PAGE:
Most cc’s have ranked faculty (or long term contracts), a peer review p&t process, a travel budget for faculty to give conference presentations, heavy teaching loads (think 4/5, 5/5) and lots of “opportunity” for service work, e.g. committees. One of the downsides is that you will be spending all your time teaching low level (Freshman and Sophomore) Philosophy courses, so give up the idea of teaching a small seminar on your dissertation topic. However, you will have considerable autonomy with regards to the content, even if there probably exists a “core” syllabus for the whole department. The bottom line, really, is that cc’s are looking for people devoted to and interested in teaching students. If your research informs your teaching and vice versa, great, but to get yourself an interview having a coherent philosophy of teaching and experience is paramount.

This article is helpful, I think: https://www.insidehighered.com/blogs/confessions-community-college-dean/applying-faculty-jobs-community-colleges and this: http://www.historians.org/publications-and-directories/perspectives-on-history/april-2010/teaching-at-a-community-college-some-personal-observationsReport

RPForsberg
RPForsberg
Reply to  Jay
5 years ago

Aren’t you making it more complicated than it truly is? “Be yourself” covers it for me, after 35 years at CC’s, hiring committees and being chair of departments. It ain’t that hard. Maybe I am a fossil, being retired for the last 6 years, but just “do what you do and do it well” seems right. I know the climate has changed and I do appreciate your in depth advice to those on the market. Every place is different, so whatever advice one can give is gonna help. I am sure your comments will help those on the market.Report

Rob Loftis
Rob Loftis
6 years ago

I’ll just try to answer (a), (b) and (d)

Some cc’s will advertise in the usual philosophy places. I got my job through Jobs for Philosophers, and I imagine if we were hiring again we would advertise in PhilJobs. A lot of cc’s won’t actually have any philosophers on the faculty currently, and will just advertise some place the the Chronicle.

To get the job, you need to demonstrate that you are a first rate teacher. This means a lot more than being an engaging and funny lecturer. You need to excellence in the pedagogical techniques that those of us on the front line are immersed in. You need to show that you will have a structured activity that goes beyond open discussion in virtually every class session. You need to be able to talk about how you handle outcomes assessment. You need to be able to answer questions about how you handle the full array of problem situations that can come up in a classroom.

Not only do you need to demonstrate that you are an excellent teacher, you need to show that it is your number one priority. People at community colleges like to stay active in research, but it is not really what we are paid to do.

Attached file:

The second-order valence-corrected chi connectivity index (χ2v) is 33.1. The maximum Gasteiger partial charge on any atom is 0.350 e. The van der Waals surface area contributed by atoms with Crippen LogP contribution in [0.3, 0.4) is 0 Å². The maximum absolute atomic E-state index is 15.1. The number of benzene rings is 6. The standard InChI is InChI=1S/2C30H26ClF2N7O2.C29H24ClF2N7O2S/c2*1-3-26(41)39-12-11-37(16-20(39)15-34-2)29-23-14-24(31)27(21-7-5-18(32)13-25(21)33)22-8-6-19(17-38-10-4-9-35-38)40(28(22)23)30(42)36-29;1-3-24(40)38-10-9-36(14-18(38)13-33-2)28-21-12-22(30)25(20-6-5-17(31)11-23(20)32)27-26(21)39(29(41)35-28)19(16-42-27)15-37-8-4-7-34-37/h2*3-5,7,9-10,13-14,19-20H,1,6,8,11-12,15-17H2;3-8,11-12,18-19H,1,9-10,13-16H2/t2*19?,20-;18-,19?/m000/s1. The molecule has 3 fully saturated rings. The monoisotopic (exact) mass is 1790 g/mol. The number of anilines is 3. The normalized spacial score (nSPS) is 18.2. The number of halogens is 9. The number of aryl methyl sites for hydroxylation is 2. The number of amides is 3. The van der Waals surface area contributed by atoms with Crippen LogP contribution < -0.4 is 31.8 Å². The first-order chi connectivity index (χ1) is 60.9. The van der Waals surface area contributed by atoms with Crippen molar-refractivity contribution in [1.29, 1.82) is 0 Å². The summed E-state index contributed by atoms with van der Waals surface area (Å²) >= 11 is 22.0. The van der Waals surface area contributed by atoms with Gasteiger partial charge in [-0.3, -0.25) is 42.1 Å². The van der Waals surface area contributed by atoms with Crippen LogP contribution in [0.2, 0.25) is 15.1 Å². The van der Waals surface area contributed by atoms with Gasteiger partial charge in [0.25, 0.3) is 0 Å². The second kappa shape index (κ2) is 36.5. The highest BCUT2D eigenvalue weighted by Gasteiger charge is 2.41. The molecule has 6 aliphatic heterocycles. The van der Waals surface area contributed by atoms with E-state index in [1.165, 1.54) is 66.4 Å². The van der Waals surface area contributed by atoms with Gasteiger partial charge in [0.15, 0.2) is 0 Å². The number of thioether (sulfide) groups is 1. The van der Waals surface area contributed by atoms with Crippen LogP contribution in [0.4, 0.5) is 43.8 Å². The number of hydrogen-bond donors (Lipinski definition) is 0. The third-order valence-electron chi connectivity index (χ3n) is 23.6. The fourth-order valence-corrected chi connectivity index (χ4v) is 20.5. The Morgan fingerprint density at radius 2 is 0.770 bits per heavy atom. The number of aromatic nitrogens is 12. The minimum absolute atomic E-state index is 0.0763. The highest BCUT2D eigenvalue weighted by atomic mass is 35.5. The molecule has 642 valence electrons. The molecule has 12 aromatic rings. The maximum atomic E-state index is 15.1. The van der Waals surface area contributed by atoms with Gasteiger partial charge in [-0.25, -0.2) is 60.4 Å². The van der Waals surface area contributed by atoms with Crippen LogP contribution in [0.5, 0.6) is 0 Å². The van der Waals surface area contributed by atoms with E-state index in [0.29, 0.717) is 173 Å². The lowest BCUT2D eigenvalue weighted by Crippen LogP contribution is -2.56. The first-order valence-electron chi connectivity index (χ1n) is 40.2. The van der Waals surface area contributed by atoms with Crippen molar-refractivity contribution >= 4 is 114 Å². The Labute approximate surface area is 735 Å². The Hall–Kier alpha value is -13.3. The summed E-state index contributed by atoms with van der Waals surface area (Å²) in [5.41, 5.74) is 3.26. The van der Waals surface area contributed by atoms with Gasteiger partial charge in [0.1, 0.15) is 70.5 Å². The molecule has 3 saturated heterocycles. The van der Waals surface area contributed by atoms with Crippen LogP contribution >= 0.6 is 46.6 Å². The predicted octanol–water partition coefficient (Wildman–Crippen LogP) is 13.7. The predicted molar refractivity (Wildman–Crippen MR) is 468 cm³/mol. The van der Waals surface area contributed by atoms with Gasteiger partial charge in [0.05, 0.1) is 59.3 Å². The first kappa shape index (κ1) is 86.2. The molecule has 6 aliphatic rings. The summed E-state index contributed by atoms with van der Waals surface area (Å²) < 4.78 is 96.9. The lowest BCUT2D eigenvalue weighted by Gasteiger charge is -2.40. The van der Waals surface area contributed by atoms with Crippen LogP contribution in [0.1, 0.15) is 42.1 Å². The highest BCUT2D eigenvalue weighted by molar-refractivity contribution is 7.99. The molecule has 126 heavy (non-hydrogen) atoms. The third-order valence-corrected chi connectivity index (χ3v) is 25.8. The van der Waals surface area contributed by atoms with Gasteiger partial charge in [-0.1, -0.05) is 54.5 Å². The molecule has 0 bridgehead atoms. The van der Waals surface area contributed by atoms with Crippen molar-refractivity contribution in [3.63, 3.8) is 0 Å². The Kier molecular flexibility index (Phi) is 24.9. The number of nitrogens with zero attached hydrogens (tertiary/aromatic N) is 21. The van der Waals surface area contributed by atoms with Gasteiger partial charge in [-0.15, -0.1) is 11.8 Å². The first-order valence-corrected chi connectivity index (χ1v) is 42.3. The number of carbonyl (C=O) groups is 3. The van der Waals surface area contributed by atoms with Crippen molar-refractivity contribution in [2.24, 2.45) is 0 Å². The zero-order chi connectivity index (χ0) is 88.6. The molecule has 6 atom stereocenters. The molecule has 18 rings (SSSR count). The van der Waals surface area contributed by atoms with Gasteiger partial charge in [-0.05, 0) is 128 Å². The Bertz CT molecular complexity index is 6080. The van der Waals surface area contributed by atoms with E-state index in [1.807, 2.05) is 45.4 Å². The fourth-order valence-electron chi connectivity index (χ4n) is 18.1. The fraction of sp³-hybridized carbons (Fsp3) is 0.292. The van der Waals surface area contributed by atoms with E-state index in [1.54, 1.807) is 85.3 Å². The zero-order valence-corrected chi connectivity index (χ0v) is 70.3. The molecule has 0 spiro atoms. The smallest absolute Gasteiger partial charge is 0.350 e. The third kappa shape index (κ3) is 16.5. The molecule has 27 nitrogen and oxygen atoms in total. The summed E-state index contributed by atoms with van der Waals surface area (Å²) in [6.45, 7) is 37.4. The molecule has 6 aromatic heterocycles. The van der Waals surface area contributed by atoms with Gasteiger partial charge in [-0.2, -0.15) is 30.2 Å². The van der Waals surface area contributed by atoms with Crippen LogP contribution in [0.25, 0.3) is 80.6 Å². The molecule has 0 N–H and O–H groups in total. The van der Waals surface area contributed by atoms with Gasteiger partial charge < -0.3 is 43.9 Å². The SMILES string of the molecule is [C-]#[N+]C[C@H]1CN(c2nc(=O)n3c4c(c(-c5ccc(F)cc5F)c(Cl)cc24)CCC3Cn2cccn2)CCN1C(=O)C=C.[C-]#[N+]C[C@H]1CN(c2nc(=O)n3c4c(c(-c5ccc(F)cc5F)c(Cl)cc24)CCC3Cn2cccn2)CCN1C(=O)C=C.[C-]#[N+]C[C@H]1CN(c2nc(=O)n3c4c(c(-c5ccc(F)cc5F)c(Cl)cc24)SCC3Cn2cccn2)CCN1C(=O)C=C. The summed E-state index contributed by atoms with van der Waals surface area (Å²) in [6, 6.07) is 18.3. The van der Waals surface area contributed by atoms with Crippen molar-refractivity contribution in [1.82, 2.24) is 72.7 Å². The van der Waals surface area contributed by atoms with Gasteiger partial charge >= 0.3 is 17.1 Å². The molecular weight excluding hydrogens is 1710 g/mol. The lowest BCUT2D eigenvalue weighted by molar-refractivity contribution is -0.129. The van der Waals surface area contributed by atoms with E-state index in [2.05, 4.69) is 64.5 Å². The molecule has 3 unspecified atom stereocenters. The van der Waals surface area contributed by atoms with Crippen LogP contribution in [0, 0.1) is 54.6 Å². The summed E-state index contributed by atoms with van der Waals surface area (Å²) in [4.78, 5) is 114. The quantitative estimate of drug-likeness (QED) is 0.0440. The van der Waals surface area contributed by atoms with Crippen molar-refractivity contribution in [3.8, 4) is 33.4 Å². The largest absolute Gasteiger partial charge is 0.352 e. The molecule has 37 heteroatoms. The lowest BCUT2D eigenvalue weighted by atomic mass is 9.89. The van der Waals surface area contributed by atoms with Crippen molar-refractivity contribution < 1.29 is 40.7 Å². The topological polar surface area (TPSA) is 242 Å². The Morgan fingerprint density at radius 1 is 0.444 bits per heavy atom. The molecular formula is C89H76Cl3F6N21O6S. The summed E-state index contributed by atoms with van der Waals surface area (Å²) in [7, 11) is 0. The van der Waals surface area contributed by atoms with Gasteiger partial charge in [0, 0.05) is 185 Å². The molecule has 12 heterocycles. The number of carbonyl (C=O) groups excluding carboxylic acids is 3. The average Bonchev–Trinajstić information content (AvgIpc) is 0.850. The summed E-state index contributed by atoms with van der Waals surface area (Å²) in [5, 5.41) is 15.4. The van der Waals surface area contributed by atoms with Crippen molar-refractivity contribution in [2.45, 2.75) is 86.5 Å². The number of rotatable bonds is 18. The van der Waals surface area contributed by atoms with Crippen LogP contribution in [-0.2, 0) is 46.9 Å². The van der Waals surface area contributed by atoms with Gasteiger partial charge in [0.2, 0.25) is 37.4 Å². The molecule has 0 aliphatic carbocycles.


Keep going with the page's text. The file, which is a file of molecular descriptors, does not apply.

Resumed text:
As far as what misconceptions grad students might have about teaching in a cc, don’t think of teaching at a cc as a step down from the job you were actually training for. This work is philosophical and important for philosophy. It is also incredibly rewarding. It is a very good job to have.Report

RPForsberg
RPForsberg
Reply to  Rob Loftis
5 years ago

Agree, it is not “teaching down”. If teaching is your priority, then whether or not you are at a CC or University, you can teach and benefit your students. If our own publishing career, and so forth, is your priority, then choose carefully – at most CCs class loads do not allow a lot of free ime for research and writing.

Good comments, hope they help those out there on the market.Report

HL
HL
6 years ago

(a) As Jay says above, CCs aren’t posting (always) in the JFP; best to look at other sites like the Chronicle or Inside Higher Ed, plus the website of the CC itself.

(b) I’m in my second year teaching at a CC and haven’t been on a hiring committee yet (for a full-time position). But based on my own experience, it really is all about the teaching. Does the candidate have a depth of teaching experience? Have they taught intro courses (and do they seem excited about that)? Do they have experience with diverse and non-traditional student populations (i.e. something other than a four-year college or university)? Do they have other teaching experience that’s valuable, such as teaching writing classes? Your research is really irrelevant; even bringing it up unasked might be seen as a sign that you don’t quite know what you’re in for and might not be the best fit. That could depend on the CC; it’s helpful to look at bios of other full-time instructors in your discipline (if you can find them) and see if they’re publishing. Mine didn’t appear to be, or at least it wasn’t listed. I never talked about research at all, and I don’t think anyone asked (other than to find out what my dissertation was on, and that was more making conversation than anything).